She was ordered to be killed by the Prophet on the day of the conquest because she harassed the Prophet in the Makkan period, recited satirical poems about the Messenger of Allah, acted as a courier for some secret military information, and not only did she apostatize but also acted ungratefully despite the favors done to her. The majority of historical sources agree unanimously that her blood was shed. (15)

According to the information given by Ibnul-Athir, Sara was ordered to be killed by the Prophet because she acted ungratefully despite the favors done to her and then apostatized. (16)

In our opinion, it is more likely that Sara was forgiven on the day of the conquest, since Ibn Hisham is more reliable and sounder compared to other sources regarding sirah. (17)

Footnotes:

1) Waqidi, al-Maghazi, II, p, 283; Balazuri, Ansabul-Ashraf, I, pp, 453-457; Ibnul-Athir, Usdul-Ghaba, VI, p, 346. It is not appropriate to regard satire as innocent criticism because it should not be forgotten that sometimes a person’s personality is defamed by being turned into a target. It should not be forgotten that such people are punished in today’s legal system too.
2) Ibn Hisham, as-Sirah, IV, p, 41; Tabari, at-Tarikh, III, p, 59.
3) Waqidi, al-Maghazi, II, p, 283.
4) Ekrem Şama, Başlar ve Kılıçlar, p, 273.
5) Balazuri, Ansabul-Ashraf, I, pp, 453-457; Ibnul-Athir, al-Kamil, II, p, 126.
6) Ibn Hisham, as-Sirah, IV, p, 30; Ibnul-Athir, al-Kamil, II, p, 126; Ibn Hajar, Fathul-Bari, VIII, p, 10. According to the information that Ibn Hisham reported from Muhammad b. Jafar, the name of this courier (woman) was Muzayna. See: Ibn Hisham, as-Sirah, IV, p, 30.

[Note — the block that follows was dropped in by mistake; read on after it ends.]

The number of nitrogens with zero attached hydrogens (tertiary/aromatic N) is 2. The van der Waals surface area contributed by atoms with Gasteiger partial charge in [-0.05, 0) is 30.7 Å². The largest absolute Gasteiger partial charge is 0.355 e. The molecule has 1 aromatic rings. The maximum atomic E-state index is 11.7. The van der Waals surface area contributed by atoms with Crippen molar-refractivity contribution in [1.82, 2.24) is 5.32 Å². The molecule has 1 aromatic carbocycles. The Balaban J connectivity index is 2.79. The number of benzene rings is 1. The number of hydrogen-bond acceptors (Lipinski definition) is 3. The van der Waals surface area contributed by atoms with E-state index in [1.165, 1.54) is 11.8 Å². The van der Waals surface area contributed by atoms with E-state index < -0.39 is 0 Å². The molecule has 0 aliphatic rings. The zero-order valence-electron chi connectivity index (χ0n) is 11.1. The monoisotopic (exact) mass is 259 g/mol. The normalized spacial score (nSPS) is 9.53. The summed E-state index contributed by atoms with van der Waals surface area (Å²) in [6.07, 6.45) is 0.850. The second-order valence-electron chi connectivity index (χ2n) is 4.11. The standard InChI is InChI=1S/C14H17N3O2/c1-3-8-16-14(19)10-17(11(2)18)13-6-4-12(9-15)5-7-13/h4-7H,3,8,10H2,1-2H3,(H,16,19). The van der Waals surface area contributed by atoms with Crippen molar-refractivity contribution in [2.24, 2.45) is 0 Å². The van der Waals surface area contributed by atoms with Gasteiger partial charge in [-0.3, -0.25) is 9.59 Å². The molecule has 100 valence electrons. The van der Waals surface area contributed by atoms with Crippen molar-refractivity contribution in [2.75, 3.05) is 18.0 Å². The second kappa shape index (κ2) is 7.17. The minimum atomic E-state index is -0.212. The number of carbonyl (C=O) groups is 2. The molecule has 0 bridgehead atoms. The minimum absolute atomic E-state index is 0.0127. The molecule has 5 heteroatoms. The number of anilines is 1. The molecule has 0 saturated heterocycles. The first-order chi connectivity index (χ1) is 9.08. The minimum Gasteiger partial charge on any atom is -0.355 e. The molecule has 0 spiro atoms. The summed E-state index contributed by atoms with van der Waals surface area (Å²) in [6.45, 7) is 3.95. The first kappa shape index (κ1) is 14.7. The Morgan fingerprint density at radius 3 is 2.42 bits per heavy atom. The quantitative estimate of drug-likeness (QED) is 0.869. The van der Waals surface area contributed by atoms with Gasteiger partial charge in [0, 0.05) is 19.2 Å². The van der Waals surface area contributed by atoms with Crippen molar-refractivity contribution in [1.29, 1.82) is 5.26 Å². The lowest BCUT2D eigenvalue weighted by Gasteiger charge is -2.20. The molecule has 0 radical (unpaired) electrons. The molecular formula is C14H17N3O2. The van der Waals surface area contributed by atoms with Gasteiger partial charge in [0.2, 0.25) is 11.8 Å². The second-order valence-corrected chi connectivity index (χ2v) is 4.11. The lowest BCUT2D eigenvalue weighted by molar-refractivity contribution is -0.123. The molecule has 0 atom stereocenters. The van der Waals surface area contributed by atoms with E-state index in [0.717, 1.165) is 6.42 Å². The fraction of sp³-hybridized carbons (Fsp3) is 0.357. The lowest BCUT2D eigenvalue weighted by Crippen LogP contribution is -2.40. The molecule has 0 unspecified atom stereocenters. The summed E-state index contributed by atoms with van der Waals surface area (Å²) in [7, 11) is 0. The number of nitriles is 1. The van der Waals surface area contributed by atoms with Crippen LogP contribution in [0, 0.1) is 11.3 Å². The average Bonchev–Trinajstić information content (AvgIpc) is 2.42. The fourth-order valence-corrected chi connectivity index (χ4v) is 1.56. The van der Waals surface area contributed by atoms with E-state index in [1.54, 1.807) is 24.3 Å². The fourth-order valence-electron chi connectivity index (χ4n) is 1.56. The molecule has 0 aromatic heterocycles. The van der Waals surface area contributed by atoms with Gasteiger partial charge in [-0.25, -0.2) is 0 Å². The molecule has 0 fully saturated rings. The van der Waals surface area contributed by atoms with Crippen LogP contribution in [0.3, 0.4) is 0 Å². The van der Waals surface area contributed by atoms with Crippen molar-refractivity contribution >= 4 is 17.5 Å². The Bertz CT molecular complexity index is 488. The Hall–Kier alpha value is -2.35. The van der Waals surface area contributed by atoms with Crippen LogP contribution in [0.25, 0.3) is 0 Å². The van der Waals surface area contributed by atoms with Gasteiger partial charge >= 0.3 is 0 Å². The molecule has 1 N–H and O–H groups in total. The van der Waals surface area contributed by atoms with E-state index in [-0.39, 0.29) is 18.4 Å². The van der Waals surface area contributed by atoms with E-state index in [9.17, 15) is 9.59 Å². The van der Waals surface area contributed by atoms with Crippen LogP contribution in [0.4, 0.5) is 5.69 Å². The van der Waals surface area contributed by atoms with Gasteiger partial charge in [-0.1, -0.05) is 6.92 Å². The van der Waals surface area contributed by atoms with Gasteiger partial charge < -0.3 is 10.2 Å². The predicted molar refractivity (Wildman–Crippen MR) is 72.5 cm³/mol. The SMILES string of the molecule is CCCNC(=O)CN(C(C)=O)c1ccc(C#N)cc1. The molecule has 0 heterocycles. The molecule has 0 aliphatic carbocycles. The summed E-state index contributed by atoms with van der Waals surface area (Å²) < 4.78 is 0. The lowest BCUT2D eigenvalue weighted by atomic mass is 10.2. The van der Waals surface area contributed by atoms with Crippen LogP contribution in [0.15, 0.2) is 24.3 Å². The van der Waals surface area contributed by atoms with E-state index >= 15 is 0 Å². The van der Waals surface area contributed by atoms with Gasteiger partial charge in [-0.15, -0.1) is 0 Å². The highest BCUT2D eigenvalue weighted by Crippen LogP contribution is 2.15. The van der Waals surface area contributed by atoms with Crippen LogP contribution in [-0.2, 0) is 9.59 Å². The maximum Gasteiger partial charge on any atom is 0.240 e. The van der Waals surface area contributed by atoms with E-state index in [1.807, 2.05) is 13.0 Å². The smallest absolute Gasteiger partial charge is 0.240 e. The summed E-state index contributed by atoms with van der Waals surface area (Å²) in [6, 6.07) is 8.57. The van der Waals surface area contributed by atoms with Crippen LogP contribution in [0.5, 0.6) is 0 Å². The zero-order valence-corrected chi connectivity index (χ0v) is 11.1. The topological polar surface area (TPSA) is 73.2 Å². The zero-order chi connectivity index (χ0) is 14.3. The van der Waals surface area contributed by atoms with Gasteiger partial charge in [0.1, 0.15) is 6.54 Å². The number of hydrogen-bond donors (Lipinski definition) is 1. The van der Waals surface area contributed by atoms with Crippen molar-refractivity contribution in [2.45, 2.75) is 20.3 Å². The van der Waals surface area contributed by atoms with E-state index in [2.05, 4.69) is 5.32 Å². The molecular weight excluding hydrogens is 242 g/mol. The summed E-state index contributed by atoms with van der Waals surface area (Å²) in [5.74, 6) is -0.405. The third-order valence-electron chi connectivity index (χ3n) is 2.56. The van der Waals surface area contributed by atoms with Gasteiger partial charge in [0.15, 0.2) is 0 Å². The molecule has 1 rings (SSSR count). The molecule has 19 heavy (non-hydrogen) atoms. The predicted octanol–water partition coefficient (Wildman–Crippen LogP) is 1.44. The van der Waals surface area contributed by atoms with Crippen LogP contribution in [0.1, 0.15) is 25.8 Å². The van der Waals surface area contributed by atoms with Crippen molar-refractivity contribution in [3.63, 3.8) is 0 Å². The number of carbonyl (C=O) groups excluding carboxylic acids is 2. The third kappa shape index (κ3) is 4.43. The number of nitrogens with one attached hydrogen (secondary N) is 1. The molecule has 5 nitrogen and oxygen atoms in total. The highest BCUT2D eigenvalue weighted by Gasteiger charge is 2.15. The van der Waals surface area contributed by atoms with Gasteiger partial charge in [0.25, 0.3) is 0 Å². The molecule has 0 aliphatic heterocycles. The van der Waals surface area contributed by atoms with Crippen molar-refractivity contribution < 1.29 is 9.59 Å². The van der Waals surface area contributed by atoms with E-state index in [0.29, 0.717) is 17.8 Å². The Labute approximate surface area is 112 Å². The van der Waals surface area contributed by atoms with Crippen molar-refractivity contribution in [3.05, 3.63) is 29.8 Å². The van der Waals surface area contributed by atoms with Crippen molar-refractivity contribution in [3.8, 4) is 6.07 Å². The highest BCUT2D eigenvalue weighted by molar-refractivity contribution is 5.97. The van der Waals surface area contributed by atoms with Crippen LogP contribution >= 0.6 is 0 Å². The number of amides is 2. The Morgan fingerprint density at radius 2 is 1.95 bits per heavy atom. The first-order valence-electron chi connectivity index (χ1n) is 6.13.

7) Ibn Hisham, as-Sirah, IV, p, 30.
8) Ibn Hisham, as-Sirah, IV, p, 41; Tabari, at-Tarikh, III, p, 60; Ibn Hajar, Fathul-Bari, VIII, p, 10.
9) Ibn Hisham, as-Sirah, IV, p, 41; Tabari, at-Tarikh, III, p, 60.
10) Balazuri, Ansabul-Ashraf, I, pp, 453-457; Ibnul-Athir, al-Kamil, II, p, 126.
11) Balazuri, Ansabul-Ashraf, I, p, 457.
12) Waqidi, al-Maghazi, II, p, 283.
13) Ibn Hisham, as-Sirah, IV, p, 30-31; Ibnul-Athir, Usdul-Ghaba, VI, p, 346.
14) Ibn Hisham reports that Muhammad b. Jafar claimed this woman was from Muzayna. In our opinion, the probability of this information being correct is high. See: Ibn Hisham, as-Sirah, IV, p, 30-31.
15) Waqidi, al-Maghazi, II, p, 283; Ibn Hisham, as-Sirah, IV, p, 41; Ibn Sa’d, at-Tabaqat, II, p, 136; Tabari, at-Tarikh, III, p, 59; Ibnul-Athir, al-Kamil, II, p, 126; Ibn Hajar, Fathul-Bari, VIII, p, 10.
16) Ibnul-Athir, al-Kamil, II, p, 126.
17) See Veysel Aktürk, Hz. Peygamber Döneminde Öldürülmeleri Emredilenler ve Öldürülme Nedenleri. Konya: Selçuk Üniversitesi Sosyal Bilimler Enstitüsü, Master Thesis, 2009, pp. 249-252.